The Christmas of 1984 is a wet one; rain, rain and more rain. Transformers and cabbage patch dolls are this year’s ‘must have’ toys and cause an unprecedented rush on stores. Even Robbie gets a cabbage patch doll, to her unmitigated disgust. Ash’s Mum is at home for a change, although she’s still ferrying hot meals over to the Greenham Peace Camp. Kin is back from his physiotherapy at Bad Salzufen and experimenting with salt prints for a vintage effect. Andy learns some unsettling news at a family gathering and finally understands why his Pathfinder Scout award was sent along by post. Sean’s kitchen table meals are becoming more political since his Dad discovered how popular the Communist Party remains in Thatcher’s Britain. Pete avoids home by winter cross-training and is also learning how to write begging letters to sponsors. Tommy successfully boosts power to his Nellie sphere, but his sanctuary at the town library is disrupted by some sort of audit and his ever-helpful Librarian Miss Green is upset by the number of books being removed.
As New Year approaches the gang finally get together for an amble along Dedcot Broadway. After visiting junkyards/electronic shacks by the railway in search of Kin’s tripod parts, they paused to watch a ground-breaking ceremony on a construction site across the way. Various civic bigwigs and worthy citizens have assembled to make very brief speeches and sink a spade into the mud. Apparently a new Baptist Union HQ is to be built on this plot. Eventually the dignitaries retreat along the Broadway to an old Baptist church hall for warmth and refreshments. The Kids move on to Videosyncratic to say hello to Ellen. Sean tries, and fails, to rent The Exorcist. Andy picks up various Disney videos to help entertain his siblings while the rest of them admire Ellen’s new tattoo. After a brief foray into W.H.Smith to buy the latest edition of White Dwarf, the gang turn down a side alley to spend rather more pocket money inside Inky Heroes. This is half a comic store run by rocker Hud, and half, the cleaner half, a tattoo place run by his artistic girlfriend Ari. Perhaps inspired by Ellen, Robbie decides to get her very first tattoo: a barbed wire design around her upper arm. This takes longer than she expected but the gang settle in to read comics while they wait.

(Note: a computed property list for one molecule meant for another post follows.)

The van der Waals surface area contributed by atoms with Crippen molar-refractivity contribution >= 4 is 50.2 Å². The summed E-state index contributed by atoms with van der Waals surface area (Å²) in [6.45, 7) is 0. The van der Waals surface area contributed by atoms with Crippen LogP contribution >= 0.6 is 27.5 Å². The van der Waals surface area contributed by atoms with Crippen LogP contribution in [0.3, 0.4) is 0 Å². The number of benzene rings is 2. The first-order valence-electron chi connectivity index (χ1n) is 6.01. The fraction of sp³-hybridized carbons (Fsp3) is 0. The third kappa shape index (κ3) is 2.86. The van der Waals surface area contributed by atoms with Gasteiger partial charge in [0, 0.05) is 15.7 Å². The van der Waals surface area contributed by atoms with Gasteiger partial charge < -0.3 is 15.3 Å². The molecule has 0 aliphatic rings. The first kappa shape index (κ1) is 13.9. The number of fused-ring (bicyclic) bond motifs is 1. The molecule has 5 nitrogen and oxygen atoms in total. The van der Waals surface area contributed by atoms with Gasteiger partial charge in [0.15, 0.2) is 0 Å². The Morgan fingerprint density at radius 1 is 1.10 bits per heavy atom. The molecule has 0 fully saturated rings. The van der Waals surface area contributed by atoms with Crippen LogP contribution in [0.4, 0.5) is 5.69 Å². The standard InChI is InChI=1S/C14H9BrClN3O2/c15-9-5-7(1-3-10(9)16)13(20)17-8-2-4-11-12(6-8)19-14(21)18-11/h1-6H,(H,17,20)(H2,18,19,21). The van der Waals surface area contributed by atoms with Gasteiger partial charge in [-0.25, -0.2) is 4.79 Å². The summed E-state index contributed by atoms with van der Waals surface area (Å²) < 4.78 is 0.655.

Around lunchtime the Kids re-emerge onto Broadway to discover that, in their absence, the video store has been closed down and raided by an irate crowd of ‘concerned citizens’, apparently with the full authority of the town council, according to a notice taped to the door. Hand-written placards discarded outside the store read ‘Prohibit Sin!’, ‘Ban Video Nasties’ and ‘Think of the Children’. Investigating, they find that the videos (and Ellen’s books) are being removed by an odd mix of adult civilians to the Civic Hall prior to audit and disposal. Of Ellen there is no sign. Concerned, the kids trot along to Dedcot Civic Hall only to be hustled out of the way by busy and disapproving adults. They catch glimpses of large stacks of books, videos and magazines piling up inside the main hall. Outraged at the idea of censorship, or the thought of books possibly being burned, the Kids decide to rescue the whole lot. Reasoning that the easiest way to break into the hall later is to break out, Robbie sneaks inside and conceals herself in a cleaning cupboard. Sean uses his Polaroid to take shots from the security camera’s viewpoint, while others scout around the nearby allotments and bowls club. Tommy and Tank cross the road to recruit Miss Green to their cause, mainly because they need an adult with transport, and they succeed easily. Inside, Robbie falls asleep to the sounds of a promotional video playing on a loop; ‘The Future is Bright!’